All By Myself and Noiseless, Patient Spider

We are writing about Celine Dion’s well-known song, All By Myself, which is a part of the album, Falling into You. All By Myself is about the desire for connection and intimacy after feeling lonely for too long. Celine Dion seems to have no hope for her future even through her desperation for a partner or connection in general.

In the song All By Myself, Celine Dion uses repetition in order to show her desperation for intimacy and connection with those around her. The words, all by myself, appear 14 times in the whole 3 minutes and 58 seconds song. The chorus of the song uses the combination of “all by myself” and “anymore” to show her great desire to get rid of that feeling of loneliness.

All by myself
Don’t wanna be
All by myself

This song uses ethos in order to appeal to the listener’s emotions. Dion writes and sings in a way that makes listeners feel empathetic towards her. Nearly every other line is the same throughout the entirity of the song. Dion repeats the line, “All by Myself” 14 times total. Her use of repitition is emphasising the significance of her feelings toward lonliness.

Overall, Celine Dion writes her song, All By Myself, in order to emphasize the significance of her feelings of lonliness and her longing for intimacy and connection.

Animals or People?

In the novel, Drive Your Plow Over The Bones of The Dead, the narrator and main character Janina, has an abnormal view of the world and the people in it. Janina is an older woman living alone in rural Poland. She is a vegetarian with a strong connection to animals. Janina’s strange relationship with the few people in her life as well as her radical love for animals presents an interesting question that I will be diving into: Did people in her life harm her which led to a negative opinion of humans which forced her to turn to animals or did her initial love for animals lead her to dislike humans?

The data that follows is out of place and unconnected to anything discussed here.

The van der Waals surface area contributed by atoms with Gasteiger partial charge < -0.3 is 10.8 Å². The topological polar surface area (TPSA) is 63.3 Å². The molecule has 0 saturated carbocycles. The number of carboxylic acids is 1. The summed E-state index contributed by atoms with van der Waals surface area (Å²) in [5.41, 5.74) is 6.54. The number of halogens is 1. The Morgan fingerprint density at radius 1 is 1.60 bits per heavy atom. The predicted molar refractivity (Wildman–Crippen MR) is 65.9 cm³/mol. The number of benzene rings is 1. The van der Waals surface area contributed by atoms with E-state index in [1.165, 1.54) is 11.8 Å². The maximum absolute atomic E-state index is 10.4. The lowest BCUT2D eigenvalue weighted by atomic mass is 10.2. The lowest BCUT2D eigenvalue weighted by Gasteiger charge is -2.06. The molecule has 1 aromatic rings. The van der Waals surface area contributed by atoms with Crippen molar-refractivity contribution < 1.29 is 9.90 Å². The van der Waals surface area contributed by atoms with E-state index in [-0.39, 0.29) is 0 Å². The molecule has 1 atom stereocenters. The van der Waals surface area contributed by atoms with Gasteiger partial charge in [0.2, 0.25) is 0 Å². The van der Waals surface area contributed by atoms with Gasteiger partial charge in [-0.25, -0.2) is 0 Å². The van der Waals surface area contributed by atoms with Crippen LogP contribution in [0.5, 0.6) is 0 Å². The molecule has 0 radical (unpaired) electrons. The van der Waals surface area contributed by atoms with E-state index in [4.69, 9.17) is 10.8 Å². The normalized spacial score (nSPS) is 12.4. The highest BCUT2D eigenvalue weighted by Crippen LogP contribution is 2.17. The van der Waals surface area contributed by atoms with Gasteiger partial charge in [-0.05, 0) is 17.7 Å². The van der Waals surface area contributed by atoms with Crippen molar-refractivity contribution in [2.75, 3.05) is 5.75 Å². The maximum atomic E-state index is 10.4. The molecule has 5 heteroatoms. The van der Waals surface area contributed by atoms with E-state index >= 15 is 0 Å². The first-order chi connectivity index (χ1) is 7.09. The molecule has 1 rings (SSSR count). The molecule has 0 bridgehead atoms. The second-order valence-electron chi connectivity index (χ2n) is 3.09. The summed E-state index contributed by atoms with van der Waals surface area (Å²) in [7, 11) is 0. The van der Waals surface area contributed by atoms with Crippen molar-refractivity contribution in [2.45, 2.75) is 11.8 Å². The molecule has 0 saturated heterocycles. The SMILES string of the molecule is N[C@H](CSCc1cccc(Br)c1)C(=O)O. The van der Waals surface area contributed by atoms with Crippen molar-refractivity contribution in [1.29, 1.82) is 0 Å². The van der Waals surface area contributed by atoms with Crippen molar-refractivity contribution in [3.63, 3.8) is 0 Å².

Janina’s mother, grandmother, and neighbors have treated her poorly and often laugh at her and make fun of her which led her to turn to animals and the love they have to offer. Her failure to mention her past life, specifically the lack of detail we get regarding her childhood or family. The only information about her parents or family is when their spirits or their ghosts are in Janina’s boiler room which isn’t exactly concrete information. Janina is also often dismissed by her neighbors and she is rarely taken seriously which frustrates her. She told her neighbors helpful tips about growing a garden and they simply, “smiled, nodded and went on doing their thing”(146). Another time when she was talking to the police and providing them with evidence on certain cases, she got very frustrated because she’d felt that the police had dismissed her and labeled her as, “an old woman, gone off her rocker…Useless and unimportant”(195). If this is how she is being treated by human beings, no wonder she would turn and be on the side of animals. 

Since Janina lives in a rural area surrounded by wild animals, she became fond of animals in early adulthood which led her to neglect humans. Janina loves her dogs. In fact, she never even refers to them as dogs, instead, she refers to them as, “Little Girls”(61). Readers simply have to infer that she is referring to dogs because she talks about her dogs like they are humans. Where Janina lives is very desolate, she says it is, “far from the rest of the world”(20). She lives alone, far from everyone else, without any mentioned family members. Those are easy reasons to turn to animals for company and answers.

Overall, I believe that humans in her life have caused her harm which led her to turn to animals for company and answers. 

Raising the Red Lantern: The Most Tragic Tragedy

Raising the Red Lantern is an unforgettable tragedy.

The film is full of corruption, horrors, disempowerment, and the opposite of freedom. Similarly to Pride and Prejudice, this film reminds Gen Z that there once was a time when women had no other choice but to rely on a man for financial security. This film shows the horrors of such a system.

This film perfectly shows viewers the claustrophobia women feel when relying on men through the way Songlian is always presented on the screen, as well as the limited options for women to escape such a corrupt system.